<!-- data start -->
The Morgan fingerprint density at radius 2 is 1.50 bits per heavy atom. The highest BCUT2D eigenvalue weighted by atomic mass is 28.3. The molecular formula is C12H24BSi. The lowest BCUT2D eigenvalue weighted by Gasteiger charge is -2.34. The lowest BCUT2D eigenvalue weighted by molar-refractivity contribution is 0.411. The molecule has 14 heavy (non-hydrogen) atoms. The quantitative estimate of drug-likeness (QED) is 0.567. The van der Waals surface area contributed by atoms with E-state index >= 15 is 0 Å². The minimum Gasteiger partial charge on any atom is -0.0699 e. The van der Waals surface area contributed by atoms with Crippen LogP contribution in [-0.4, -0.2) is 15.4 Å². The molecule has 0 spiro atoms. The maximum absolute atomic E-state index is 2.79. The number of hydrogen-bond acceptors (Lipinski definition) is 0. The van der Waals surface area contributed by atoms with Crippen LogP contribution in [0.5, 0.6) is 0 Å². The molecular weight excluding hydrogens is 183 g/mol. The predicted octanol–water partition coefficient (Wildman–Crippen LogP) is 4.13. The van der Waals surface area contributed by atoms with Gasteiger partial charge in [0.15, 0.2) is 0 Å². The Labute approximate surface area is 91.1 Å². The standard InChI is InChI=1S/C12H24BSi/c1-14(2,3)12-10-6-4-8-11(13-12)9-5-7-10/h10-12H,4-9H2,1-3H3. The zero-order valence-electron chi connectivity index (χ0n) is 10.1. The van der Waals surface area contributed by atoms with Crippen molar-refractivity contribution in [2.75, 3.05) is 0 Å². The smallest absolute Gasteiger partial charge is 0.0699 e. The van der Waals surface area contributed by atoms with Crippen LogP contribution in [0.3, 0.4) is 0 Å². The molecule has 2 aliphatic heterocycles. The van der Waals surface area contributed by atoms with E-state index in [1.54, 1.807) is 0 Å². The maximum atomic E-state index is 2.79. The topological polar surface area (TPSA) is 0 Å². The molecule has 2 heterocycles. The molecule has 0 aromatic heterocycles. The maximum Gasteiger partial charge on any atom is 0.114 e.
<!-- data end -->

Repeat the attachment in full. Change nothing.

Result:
The Morgan fingerprint density at radius 2 is 1.50 bits per heavy atom. The highest BCUT2D eigenvalue weighted by atomic mass is 28.3. The molecular formula is C12H24BSi. The lowest BCUT2D eigenvalue weighted by Gasteiger charge is -2.34. The lowest BCUT2D eigenvalue weighted by molar-refractivity contribution is 0.411. The molecule has 14 heavy (non-hydrogen) atoms. The quantitative estimate of drug-likeness (QED) is 0.567. The van der Waals surface area contributed by atoms with E-state index >= 15 is 0 Å². The minimum Gasteiger partial charge on any atom is -0.0699 e. The van der Waals surface area contributed by atoms with Crippen LogP contribution in [-0.4, -0.2) is 15.4 Å². The molecule has 0 spiro atoms. The maximum absolute atomic E-state index is 2.79. The number of hydrogen-bond acceptors (Lipinski definition) is 0. The van der Waals surface area contributed by atoms with Crippen LogP contribution in [0.5, 0.6) is 0 Å². The molecular weight excluding hydrogens is 183 g/mol. The predicted octanol–water partition coefficient (Wildman–Crippen LogP) is 4.13. The van der Waals surface area contributed by atoms with Gasteiger partial charge in [0.15, 0.2) is 0 Å². The Labute approximate surface area is 91.1 Å². The standard InChI is InChI=1S/C12H24BSi/c1-14(2,3)12-10-6-4-8-11(13-12)9-5-7-10/h10-12H,4-9H2,1-3H3. The zero-order valence-electron chi connectivity index (χ0n) is 10.1. The van der Waals surface area contributed by atoms with Crippen molar-refractivity contribution in [2.75, 3.05) is 0 Å². The smallest absolute Gasteiger partial charge is 0.0699 e. The van der Waals surface area contributed by atoms with Crippen LogP contribution in [0.3, 0.4) is 0 Å². The molecule has 2 aliphatic heterocycles. The van der Waals surface area contributed by atoms with E-state index in [1.54, 1.807) is 0 Å². The maximum atomic E-state index is 2.79. The topological polar surface area (TPSA) is 0 Å². The molecule has 2 heterocycles. The molecule has 0 aromatic heterocycles. The maximum Gasteiger partial charge on any atom is 0.114 e.